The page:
Dietary salt intake increases with age in Japanese adults -- Apr 27
Excess salt intake is linked to cardiovascular disease as well as hypertension, but whether individual salt intake increases with age has not been studied.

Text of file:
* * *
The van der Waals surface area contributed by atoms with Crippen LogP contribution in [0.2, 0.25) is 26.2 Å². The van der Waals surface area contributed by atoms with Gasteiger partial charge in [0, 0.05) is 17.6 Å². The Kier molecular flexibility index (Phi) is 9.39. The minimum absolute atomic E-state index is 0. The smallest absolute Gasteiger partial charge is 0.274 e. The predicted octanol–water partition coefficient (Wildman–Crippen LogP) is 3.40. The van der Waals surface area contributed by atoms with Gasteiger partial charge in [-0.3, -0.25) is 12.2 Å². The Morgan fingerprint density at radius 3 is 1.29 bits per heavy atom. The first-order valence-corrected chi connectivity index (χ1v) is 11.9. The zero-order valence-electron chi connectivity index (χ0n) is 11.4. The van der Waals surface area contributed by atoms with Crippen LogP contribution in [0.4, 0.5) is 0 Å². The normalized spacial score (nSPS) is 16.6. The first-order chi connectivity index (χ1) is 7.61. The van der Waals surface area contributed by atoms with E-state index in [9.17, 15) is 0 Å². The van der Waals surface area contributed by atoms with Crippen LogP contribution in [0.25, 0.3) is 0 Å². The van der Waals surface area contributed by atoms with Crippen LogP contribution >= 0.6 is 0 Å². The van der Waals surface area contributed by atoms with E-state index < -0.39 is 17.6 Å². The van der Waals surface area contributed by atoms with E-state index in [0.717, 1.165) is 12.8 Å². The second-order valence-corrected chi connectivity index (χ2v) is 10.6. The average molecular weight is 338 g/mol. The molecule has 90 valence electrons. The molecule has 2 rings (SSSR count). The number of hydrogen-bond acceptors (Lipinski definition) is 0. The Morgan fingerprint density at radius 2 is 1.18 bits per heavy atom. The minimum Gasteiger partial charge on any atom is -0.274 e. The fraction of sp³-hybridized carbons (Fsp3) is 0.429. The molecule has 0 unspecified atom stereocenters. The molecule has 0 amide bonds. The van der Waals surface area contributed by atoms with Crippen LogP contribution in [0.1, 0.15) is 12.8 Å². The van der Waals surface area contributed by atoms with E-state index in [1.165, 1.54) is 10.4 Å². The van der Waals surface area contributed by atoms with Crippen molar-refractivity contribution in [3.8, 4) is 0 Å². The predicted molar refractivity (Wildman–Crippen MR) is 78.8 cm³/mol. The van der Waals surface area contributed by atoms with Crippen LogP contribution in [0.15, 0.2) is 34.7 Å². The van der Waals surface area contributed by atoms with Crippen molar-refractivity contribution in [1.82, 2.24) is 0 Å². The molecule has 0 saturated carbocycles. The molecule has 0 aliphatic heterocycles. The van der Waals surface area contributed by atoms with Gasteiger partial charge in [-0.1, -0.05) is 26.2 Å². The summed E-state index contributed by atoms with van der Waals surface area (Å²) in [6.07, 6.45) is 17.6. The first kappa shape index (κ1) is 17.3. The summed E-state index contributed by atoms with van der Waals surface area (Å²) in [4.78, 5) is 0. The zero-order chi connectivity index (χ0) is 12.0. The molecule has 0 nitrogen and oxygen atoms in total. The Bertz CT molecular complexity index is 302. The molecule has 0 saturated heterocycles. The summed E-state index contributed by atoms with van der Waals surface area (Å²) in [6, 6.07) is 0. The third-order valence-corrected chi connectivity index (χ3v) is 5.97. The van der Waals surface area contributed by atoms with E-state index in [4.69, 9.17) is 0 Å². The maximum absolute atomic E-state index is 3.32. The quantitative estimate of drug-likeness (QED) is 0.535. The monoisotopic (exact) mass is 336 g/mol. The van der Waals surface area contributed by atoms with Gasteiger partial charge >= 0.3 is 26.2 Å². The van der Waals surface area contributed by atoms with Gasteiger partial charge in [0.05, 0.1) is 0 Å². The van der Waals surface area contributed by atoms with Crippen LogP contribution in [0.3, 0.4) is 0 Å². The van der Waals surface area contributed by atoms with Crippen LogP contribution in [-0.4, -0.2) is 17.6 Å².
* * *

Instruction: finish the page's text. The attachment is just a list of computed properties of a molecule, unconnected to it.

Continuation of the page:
The present study was designed to test the hypothesis that individual salt intake increases with age in Japanese adults. In this retrospective observational follow-up study, men and women age ≥30 years who participated in a baseline health checkup (2008–2009) at our center and had a health checkup 10 years later (n = 2598) were enrolled and salt intake was estimated by spot urine analysis. Yearly changes in salt intake were also assessed in participants with complete annual data over the course of 10 years from baseline (n = 1543). The follow-up study demonstrated increased salt intake (8.8 ± 2.0 to 9.3 ± 2.1 g/d, P <.001) with increasing age (54.0 ± 9.7 to 64.0 ± 9.8 years). Salt intake increased year over year in participants who had a health checkup annually for the 10-year follow-up period (n = 1543; analysis of variance, P <.001). Cross-sectional analyses using propensity-matched model revealed similar regional levels of salt intake in the baseline period (8.9 ± 2.0 g/d, 55.8 ± 11.4 years, n = 5018) and at 10 years (8.8 ± 2.0 g/d, P = .21; 55.9 ± 13.0 years, P = .65, n = 5105). These results suggest that dietary salt intake increases with age in Japanese adults, which should be considered in devising population-based strategies to lower dietary salt intake.